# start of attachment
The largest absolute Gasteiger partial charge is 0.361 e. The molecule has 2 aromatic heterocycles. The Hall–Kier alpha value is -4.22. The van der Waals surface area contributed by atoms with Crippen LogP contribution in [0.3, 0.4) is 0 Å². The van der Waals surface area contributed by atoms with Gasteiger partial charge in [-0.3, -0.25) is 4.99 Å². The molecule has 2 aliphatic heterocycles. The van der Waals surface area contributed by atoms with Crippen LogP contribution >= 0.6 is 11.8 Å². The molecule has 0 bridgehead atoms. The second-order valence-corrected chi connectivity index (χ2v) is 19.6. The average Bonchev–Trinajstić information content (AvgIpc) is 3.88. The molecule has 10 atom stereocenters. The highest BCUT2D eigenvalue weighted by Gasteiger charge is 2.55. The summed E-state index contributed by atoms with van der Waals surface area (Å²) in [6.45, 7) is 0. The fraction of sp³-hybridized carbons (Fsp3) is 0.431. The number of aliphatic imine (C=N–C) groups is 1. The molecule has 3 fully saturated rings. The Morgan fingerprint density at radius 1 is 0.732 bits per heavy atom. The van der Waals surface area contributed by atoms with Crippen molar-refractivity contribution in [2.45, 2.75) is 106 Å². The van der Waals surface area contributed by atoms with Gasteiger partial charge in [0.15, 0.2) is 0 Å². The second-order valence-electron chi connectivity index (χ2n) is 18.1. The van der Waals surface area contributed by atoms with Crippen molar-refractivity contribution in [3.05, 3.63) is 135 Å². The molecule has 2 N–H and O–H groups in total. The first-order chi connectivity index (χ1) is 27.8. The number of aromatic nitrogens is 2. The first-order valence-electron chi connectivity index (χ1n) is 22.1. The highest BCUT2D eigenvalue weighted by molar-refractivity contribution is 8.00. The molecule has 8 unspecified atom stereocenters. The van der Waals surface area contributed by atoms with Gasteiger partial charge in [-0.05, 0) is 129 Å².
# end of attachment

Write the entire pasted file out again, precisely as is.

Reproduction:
The largest absolute Gasteiger partial charge is 0.361 e. The molecule has 2 aromatic heterocycles. The Hall–Kier alpha value is -4.22. The van der Waals surface area contributed by atoms with Crippen LogP contribution in [0.3, 0.4) is 0 Å². The van der Waals surface area contributed by atoms with Gasteiger partial charge in [-0.3, -0.25) is 4.99 Å². The molecule has 2 aliphatic heterocycles. The van der Waals surface area contributed by atoms with Crippen LogP contribution >= 0.6 is 11.8 Å². The molecule has 0 bridgehead atoms. The second-order valence-corrected chi connectivity index (χ2v) is 19.6. The average Bonchev–Trinajstić information content (AvgIpc) is 3.88. The molecule has 10 atom stereocenters. The highest BCUT2D eigenvalue weighted by Gasteiger charge is 2.55. The summed E-state index contributed by atoms with van der Waals surface area (Å²) in [6.45, 7) is 0. The fraction of sp³-hybridized carbons (Fsp3) is 0.431. The number of aliphatic imine (C=N–C) groups is 1. The molecule has 3 fully saturated rings. The Morgan fingerprint density at radius 1 is 0.732 bits per heavy atom. The van der Waals surface area contributed by atoms with Crippen molar-refractivity contribution in [2.45, 2.75) is 106 Å². The van der Waals surface area contributed by atoms with Gasteiger partial charge in [0.15, 0.2) is 0 Å². The second-order valence-electron chi connectivity index (χ2n) is 18.1. The van der Waals surface area contributed by atoms with Crippen molar-refractivity contribution in [3.05, 3.63) is 135 Å². The molecule has 2 N–H and O–H groups in total. The first-order chi connectivity index (χ1) is 27.8. The number of aromatic nitrogens is 2. The first-order valence-electron chi connectivity index (χ1n) is 22.1. The highest BCUT2D eigenvalue weighted by molar-refractivity contribution is 8.00. The molecule has 8 unspecified atom stereocenters. The van der Waals surface area contributed by atoms with Gasteiger partial charge in [-0.05, 0) is 129 Å².